Spike Lee says the story in his film blackkklansman is still relevant today
Spike Lee delivered a blistering broadside to U.S. President Donald Trump at the news conference for his new film, BlacKkKlansman, which had its world première at the Cannes Film Festival on Monday night and received a standing ovation at the gala screening.
“That motherf---er was given a chance to say we are about love, not hate,” he said of Trump’s reaction to the far-right rally in Charlottesville, Va., last summer, which led to the death of counter-protester Heather Heyer after a man deliberately drove his car into a crowd. “And that motherf---er did not denounce the motherf---ing Klan, the alt-right and those Nazi motherf---ers.”
Lee refused to call the president by name, and later apologized for his language. “Please excuse me for some profane words, but the sh-that’s going on makes you want to curse.”
BlacKkKlansman stars John David Washington and Adam Driver in the true story of Ron Stallworth, the first black cop in Colorado Springs, Colo., in the 1970s. Stallworth was assigned to the intelligence division, contacted the Ku Klux Klan on a whim (pretending to be white) and was surprised when they wanted to meet. Stallworth then recruited a fellow officer (Adam Driver in the movie) to “play” him, while he continued to make phone contact with the Klan.
The movie ends with images of the Charlottesville riots and with footage of Trump’s infamous “very fine people on both sides” remarks in the aftermath, as well as an image of the American flag in its “distress” position, upside down.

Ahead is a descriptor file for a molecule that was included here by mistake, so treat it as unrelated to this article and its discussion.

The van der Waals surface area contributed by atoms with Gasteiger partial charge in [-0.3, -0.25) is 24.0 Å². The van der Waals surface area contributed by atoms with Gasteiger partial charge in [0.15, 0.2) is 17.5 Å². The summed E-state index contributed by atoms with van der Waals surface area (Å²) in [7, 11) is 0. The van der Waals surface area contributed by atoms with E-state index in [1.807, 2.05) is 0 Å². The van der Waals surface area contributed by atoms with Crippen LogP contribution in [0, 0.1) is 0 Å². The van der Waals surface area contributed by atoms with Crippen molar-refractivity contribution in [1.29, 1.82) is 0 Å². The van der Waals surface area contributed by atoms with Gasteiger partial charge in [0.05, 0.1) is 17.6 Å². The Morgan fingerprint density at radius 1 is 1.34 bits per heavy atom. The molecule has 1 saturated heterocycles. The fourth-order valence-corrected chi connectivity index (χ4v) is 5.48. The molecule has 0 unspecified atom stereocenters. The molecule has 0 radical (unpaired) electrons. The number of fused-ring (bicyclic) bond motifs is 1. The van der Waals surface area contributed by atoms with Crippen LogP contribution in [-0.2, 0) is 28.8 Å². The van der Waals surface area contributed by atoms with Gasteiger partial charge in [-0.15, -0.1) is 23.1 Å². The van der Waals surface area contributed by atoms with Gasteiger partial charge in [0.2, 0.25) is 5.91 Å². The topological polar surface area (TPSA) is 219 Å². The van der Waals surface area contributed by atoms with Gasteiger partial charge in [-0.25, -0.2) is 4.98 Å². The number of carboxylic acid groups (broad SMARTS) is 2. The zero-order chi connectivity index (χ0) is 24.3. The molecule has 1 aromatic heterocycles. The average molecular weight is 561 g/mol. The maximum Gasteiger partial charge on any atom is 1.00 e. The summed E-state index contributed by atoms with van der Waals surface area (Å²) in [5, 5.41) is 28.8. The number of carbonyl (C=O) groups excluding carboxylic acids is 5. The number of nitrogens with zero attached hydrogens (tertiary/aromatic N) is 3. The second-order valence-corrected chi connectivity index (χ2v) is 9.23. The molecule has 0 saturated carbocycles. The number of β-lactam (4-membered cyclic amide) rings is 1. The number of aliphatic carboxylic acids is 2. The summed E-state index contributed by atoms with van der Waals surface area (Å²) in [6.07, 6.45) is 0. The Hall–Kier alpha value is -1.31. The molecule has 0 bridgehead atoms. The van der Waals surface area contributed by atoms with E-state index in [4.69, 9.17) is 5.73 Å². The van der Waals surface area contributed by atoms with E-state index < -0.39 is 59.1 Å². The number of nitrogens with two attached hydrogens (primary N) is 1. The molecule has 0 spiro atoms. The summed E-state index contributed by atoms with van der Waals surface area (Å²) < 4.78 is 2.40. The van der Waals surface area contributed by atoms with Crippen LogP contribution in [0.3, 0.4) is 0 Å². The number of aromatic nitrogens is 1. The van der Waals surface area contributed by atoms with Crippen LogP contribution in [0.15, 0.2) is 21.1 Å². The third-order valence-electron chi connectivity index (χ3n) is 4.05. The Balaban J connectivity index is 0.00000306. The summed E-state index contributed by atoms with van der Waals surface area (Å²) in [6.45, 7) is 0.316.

But Lee said this wasn’t the original ending to the film, which was already deep into production when Charlottesville happened. “I saw what happened,” he said. “Right away I knew this had to be the coda to the film.” He added that he reached out to Heyer’s mother to ask if he could include images of the car attack.
It is an undeniably powerful note on which to end a story that takes place in the 1970s but has clear relevance even now. “Our job was to take this story (and) connect this period piece to the present day,” said Lee.
And to the past. In a narratively awkward but politically powerful scene, a character played by 91-year-old
Harry Belafonte describes the 1916 lynching of Jesse Washington; this is intercut with shots of Klansmen watching the 1915 pro-Klan film The Birth of a Nation.
Lee was joined at the news conference by stars Washington, Driver, Laura Harrier (who plays a black student leader in the film) and Topher Grace, whose turn as white supremacist and then-KKK Grand Wizard David Duke is equal parts buffoonery and evil.
Grace said it was a case of the best of times and the worst of times. On the one hand, he was contacted by Lee and asked to appear in his movie; on the other, he was playing an odious character that took him to some dark places during preparation and production. “I felt that responsibility,” he said of playing a real person. “People know who David is. But I did not feel that responsibility to David.”
Asked what the original ending to his film was, Lee said he couldn’t remember. “Once I saw that footage (of Charlottesville) that was the ending.” He also declined to predict what affect the movie might have on the upcoming U.S. midterm elections when it opens in North America in August, the one-year anniversary of the riots.
“All I can hope ... is that this film shakes people from their slumber,” he said. “I don’t have a crystal ball, even though my friends call me Negro-damus.”
At the Cannes Film Festival for his film BlacKkKlansman, Spike Lee ranted about U.S. President Donald Trump’s reaction to the deadly far-right rally in Charlottesville, Va., last summer.